As AMD readies its Big Navi RDNA 2-based heavyweights, NVIDIA appears all set with it’s Ampere-based RTX 3000 Series. A mystery NVIDIA Ampere-based GPU recently appeared in a benchmark comparison with its own predecessors, and the results are quite promising. The results strongly indicate that AMD might not yet be able to claim the title ‘NVIDIA Killer’ for any of its top-end graphics cards despite offering hardware-level ray tracing on some.
The upcoming NVIDIA Ampere-based RTX 3000 Series are reportedly much better than the RTX 2000 Series which are already leading the market of high-end gaming as well as purpose-driven graphics-intensive computing. Hence the RTX 3000 Series will not only have to be significantly better to maintain and extend the market leadership position but also ensure the AMD’s rapid ascend in the CPU segment doesn’t disturb the GPU segment as well.
Leaked Benchmark Compilation of NVIDIA Top-End GPUs Confirms Improved Performance Over Turing Architecture and Next-Gen Memory:
A recently leaked Time Spy Extreme Graphics scoresheet contains GPUs that are considered the best. The top-end is populated by two custom variants of the RTX 2080 Ti, including the EVGA RTX 2080 Ti XC as overclocked by Kingpin and the MSI RTX 2080 Ti Lightning, as well as the NVIDIA TITAN V. However, a mystery NVIDIA Ampere-based GPU has managed to firmly place itself in the second position, without even being launched yet.
The unidentified but obviously top-end NVIDIA Ampere GPU scored 18,257. What the list doesn’t clearly mention is the KINGPIN’s 2080 Ti with 2.38 GHz Core and 2170MHz memory, scored 8863, while the KINGPIN’s Titan V with 2.28 GHz Core and 1013 MHz memory, scored 8577. The mystery NVIDIA Ampere GPU, despite its substantially lower 1935 MHz Core, but blazingly fast and reportedly GDDR6X memory, scored in the range of 8700 and placed itself firmly in between the two custom-designed top-end NVIDIA Turing-based GPUs.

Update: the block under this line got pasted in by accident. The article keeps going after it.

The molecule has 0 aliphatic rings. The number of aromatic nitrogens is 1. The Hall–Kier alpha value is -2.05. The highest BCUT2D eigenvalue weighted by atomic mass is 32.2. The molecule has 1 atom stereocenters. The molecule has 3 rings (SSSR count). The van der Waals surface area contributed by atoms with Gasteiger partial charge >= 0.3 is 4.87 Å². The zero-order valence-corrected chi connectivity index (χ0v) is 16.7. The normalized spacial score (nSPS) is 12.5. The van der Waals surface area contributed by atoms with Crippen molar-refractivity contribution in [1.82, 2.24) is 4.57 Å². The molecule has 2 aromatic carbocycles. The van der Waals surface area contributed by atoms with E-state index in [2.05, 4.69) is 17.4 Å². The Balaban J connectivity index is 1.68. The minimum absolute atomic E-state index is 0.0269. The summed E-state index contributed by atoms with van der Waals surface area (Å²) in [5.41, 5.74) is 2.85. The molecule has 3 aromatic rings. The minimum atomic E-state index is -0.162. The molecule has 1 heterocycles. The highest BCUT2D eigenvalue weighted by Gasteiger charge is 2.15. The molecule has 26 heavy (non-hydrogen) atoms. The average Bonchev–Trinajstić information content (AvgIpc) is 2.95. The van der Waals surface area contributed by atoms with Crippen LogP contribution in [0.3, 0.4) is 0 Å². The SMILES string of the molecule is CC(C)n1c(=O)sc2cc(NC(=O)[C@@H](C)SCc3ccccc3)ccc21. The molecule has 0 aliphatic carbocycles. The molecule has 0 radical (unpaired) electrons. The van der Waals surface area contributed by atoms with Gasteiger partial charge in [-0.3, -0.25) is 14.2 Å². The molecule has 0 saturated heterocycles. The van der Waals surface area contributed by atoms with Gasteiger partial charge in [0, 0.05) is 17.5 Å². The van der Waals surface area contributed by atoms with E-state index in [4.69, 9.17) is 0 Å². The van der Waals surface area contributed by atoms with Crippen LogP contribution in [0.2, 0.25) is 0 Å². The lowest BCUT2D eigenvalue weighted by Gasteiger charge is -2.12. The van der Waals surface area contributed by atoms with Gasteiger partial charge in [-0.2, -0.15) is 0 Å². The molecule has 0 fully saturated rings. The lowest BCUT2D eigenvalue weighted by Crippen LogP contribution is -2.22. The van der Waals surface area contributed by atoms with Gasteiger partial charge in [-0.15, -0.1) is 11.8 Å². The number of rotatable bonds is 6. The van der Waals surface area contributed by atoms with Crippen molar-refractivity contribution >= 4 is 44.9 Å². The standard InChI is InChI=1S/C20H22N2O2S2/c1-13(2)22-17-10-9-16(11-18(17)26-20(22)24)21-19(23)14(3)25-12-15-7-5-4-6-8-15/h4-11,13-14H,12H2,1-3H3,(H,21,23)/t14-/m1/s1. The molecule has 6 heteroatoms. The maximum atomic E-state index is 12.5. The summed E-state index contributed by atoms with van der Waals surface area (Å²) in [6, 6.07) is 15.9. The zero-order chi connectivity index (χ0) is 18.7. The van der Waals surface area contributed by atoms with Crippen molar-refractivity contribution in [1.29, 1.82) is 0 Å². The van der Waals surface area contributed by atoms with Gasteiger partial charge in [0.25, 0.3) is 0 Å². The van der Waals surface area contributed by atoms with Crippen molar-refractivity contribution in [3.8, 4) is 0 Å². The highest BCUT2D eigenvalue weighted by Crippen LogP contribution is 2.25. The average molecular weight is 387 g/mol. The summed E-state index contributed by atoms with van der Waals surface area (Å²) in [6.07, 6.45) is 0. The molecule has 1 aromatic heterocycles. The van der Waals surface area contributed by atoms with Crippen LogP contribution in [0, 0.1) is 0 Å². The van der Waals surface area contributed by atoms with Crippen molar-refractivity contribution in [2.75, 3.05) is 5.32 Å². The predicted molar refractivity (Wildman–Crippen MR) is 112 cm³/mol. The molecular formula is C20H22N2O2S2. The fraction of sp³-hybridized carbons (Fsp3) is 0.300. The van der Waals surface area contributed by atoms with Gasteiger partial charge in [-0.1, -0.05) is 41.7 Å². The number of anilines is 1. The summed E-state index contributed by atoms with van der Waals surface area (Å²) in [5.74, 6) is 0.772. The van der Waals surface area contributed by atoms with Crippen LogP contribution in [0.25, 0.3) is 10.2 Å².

How Does The Leaked NVIDIA Ampere GPU Benchmark Translate Into Real-World Performance?
Simplifying the results for real-world performance, the mystery NVIDIA Ampere GPU is about 30 percent faster, even in the engineering sample iteration. It is, however, important to note that the reporting of the numbers seem odd and could be faulty due to an important technical reason.
While the low Core Clock speeds could be due to the GPU being in development and prototyping stage, the insanely high 6000 MHz memory speeds could be an error. This is because there have consistent rumors that NVIDIA is testing two variants of the next-gen Ampere-based GPUs. While one variant is reportedly using the GDDR6 memory, the other is working with next-gen GDDR6X memory. The latter is cutting-edge, and there aren’t confirmed benchmarks or specifications available for inclusion in test benchmark repositories. Simply put, programs that detect this particular data may not be prepared or amended for these new cards.
Despite the anomalous numbers, the leak reaffirms the sheer performance boost that NVIDIA’s loyal buyers have come to expect with every generation’s evolution. It may not be clear which NVIDIA RTX 3000 Series, be it NVIDIA RTX 3080, RTX 3080 Ti/Super or the RTX 3090, but AMD still has a long way before it can claim the title of ‘NVIDIA Killer’.